Hayley Mills Interview: Disney Legend Discusses "Forever Young: A Memoir"
Image attributed to Bee Gilbert
Hayley Mills began her acting career as a child at age 12 and was soon hailed as a rising star, winning the Academy Juvenile Award (as one of only 12 actors to ever be bestowed with this honor), BAFTA Award for Most Promising Newcomer and Golden Globe Award for New Star of the Year. Her six-picture deal with Walt Disney made her an international star and included the movies Pollyanna, The Parent Trap, In Search of the Castaways, Summer Magic, The Moon-Spinners and That Darn Cat. She appeared in many other films, in stage productions and made several guest appearances on television.
In Forever Young: A Memoir, the iconic actress shares personal memories from her storied childhood, growing up in a famous acting family and becoming a Disney child star, trying to grow up in a world that wanted her to stay forever young. The book is released September 7, 2021.
"Walt Disney was a warm, generous, marvelous man. I adored him."
Smashing Interviews Magazine: Hayley, how’s the pandemic going over there in the UK?
Hayley Mills: Oh, it’s going very well, although things are relaxed quite a bit. You can go into shops and restaurants and things now without worrying wearing your mask. But we’re told the variant is infecting people. I think they’re almost very used to it, you know? It’s become something that we’ve lived with now for nearly two years, and it doesn’t look like it’s going away anytime soon. It’s a horrible, horrible thing for anyone to experience and go through. Last year, when we were locked down for a very long time, I was writing the book. I wasn’t able to do anything else or go anywhere else like everybody. There were no excuses. I just had to get on and work every day.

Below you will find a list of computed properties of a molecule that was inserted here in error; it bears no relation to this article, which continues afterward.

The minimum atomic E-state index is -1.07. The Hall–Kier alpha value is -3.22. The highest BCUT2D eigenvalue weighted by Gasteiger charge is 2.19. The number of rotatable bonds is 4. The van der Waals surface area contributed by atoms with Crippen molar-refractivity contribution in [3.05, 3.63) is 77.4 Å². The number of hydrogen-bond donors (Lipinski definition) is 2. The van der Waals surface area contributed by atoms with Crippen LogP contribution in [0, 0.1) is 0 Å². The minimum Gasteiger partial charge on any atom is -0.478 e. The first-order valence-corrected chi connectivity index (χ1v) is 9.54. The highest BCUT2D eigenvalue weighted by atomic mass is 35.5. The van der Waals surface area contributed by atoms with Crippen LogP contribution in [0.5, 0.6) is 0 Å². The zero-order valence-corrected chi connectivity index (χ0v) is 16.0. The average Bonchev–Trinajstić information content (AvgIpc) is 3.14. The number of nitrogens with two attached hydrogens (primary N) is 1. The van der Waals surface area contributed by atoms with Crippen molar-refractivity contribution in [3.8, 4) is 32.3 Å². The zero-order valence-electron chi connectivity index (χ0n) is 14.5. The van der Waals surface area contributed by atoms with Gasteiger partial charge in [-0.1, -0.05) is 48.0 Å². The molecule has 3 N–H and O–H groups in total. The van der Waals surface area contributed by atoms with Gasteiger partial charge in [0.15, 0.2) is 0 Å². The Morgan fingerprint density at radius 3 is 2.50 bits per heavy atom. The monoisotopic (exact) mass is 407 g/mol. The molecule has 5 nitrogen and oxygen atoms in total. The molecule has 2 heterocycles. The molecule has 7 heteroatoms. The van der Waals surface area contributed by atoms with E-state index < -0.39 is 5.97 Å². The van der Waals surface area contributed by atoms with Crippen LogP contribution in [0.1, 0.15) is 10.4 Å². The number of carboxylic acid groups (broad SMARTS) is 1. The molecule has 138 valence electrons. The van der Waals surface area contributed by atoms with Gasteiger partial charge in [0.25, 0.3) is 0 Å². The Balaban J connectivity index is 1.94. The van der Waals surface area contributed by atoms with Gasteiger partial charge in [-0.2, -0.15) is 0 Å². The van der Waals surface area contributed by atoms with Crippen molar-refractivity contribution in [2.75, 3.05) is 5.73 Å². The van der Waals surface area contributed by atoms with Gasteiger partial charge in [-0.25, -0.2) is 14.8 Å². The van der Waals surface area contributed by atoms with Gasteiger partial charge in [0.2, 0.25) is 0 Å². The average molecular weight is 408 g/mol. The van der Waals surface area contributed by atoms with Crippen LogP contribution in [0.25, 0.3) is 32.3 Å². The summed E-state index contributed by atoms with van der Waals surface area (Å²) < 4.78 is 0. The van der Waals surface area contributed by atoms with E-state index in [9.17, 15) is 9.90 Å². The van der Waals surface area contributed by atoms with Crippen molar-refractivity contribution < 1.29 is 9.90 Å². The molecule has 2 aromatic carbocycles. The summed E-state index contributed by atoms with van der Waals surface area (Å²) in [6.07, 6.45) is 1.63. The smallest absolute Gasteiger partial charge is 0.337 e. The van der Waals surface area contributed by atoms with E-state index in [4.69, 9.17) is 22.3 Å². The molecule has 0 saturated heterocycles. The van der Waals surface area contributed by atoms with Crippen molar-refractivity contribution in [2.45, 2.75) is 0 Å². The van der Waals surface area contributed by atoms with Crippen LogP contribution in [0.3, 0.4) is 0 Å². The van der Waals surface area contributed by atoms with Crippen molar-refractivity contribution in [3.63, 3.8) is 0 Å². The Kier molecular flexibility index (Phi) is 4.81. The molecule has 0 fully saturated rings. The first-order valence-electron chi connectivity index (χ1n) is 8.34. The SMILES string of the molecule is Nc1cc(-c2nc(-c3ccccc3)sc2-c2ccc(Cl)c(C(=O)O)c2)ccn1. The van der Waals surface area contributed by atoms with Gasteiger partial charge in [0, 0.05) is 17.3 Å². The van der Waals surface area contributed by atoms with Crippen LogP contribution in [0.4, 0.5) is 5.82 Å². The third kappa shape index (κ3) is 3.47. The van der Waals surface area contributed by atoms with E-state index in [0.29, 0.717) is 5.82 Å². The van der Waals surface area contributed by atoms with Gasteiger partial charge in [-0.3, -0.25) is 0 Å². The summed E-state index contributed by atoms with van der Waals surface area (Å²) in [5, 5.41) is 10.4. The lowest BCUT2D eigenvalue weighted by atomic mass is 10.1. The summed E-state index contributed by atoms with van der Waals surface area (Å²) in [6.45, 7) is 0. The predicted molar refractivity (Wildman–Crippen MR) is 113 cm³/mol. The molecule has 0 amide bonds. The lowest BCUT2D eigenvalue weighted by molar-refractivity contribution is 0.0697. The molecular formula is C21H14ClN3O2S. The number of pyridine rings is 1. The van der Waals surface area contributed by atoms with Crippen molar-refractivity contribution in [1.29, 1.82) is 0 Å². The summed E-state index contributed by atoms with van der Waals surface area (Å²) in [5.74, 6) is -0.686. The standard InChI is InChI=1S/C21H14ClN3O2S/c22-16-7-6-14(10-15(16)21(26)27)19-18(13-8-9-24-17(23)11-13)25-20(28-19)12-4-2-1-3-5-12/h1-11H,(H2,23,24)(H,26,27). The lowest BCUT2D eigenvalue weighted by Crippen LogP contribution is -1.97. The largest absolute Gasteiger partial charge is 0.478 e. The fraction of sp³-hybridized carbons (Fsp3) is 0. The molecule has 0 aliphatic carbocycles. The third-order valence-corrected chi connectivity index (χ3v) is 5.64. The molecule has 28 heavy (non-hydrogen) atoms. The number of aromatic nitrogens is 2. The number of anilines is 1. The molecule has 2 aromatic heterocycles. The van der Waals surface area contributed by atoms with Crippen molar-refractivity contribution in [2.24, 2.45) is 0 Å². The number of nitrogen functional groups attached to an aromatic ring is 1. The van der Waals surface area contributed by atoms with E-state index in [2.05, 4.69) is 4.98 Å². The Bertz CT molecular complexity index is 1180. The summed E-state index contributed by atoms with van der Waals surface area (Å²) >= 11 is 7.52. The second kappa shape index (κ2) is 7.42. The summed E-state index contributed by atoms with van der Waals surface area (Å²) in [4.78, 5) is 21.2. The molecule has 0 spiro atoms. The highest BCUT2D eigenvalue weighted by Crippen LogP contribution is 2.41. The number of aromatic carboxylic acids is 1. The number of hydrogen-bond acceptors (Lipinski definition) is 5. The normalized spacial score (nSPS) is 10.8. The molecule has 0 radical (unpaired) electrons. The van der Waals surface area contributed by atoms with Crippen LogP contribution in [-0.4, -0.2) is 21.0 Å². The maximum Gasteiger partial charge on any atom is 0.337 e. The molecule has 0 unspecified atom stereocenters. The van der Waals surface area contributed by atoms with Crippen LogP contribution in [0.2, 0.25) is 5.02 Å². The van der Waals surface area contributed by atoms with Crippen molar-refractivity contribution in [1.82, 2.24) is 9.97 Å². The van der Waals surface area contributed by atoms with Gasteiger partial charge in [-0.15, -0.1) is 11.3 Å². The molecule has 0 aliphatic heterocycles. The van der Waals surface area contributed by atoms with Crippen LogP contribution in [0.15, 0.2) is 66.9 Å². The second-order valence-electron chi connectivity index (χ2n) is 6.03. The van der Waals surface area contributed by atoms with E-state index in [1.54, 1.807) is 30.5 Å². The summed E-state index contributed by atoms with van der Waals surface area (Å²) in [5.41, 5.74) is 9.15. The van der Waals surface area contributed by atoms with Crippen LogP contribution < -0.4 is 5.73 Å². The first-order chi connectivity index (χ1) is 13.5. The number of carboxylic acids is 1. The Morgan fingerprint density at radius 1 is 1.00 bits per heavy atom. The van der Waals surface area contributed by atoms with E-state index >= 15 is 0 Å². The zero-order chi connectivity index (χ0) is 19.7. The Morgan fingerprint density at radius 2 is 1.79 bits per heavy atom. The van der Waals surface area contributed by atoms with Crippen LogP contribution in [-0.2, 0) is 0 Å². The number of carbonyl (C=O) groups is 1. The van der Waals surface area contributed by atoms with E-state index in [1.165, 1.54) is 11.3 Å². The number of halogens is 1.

Smashing Interviews Magazine: I like the title Forever Young. Who came up with that?
Hayley Mills: Well, we had a whole list of possible titles, and it’s from the Dylan song, which I’ve always loved. It was just one of the titles that we sent to the publisher of possibilities, and that’s the one they chose. When they chose it, I actually said, “No. I don’t think I like it now. I don’t think people will understand.” I thought they were going to think that I’m trying to say, “I am forever young.” And of course, I’m not any more than anybody is (laughs). Yet intrinsically, we’re spiritually forever young because we’re always the child that has stayed with us for our whole lives.
Smashing Interviews Magazine: Your career was sort of depending on you remaining that child as long as you could, but at the same time, you were getting older and growing up. That had to be confusing to you.
Hayley Mills: (laughs) Yes. I know. I think a lot of people find adolescence terribly confusing. You are leaving one identity behind. It’s like being a caterpillar, and you go into the chrysalis. You don’t know if you’re going to be a butterfly or a moth. I’m not saying that one is better than the other, but it’s just that kind of insecurity and doubt while you question everything, your awareness of the world is very acute, and you’re not sure what your place is or who you are and what you believe. I think it’s quite a frightening time for most people and certainly a very confusing time.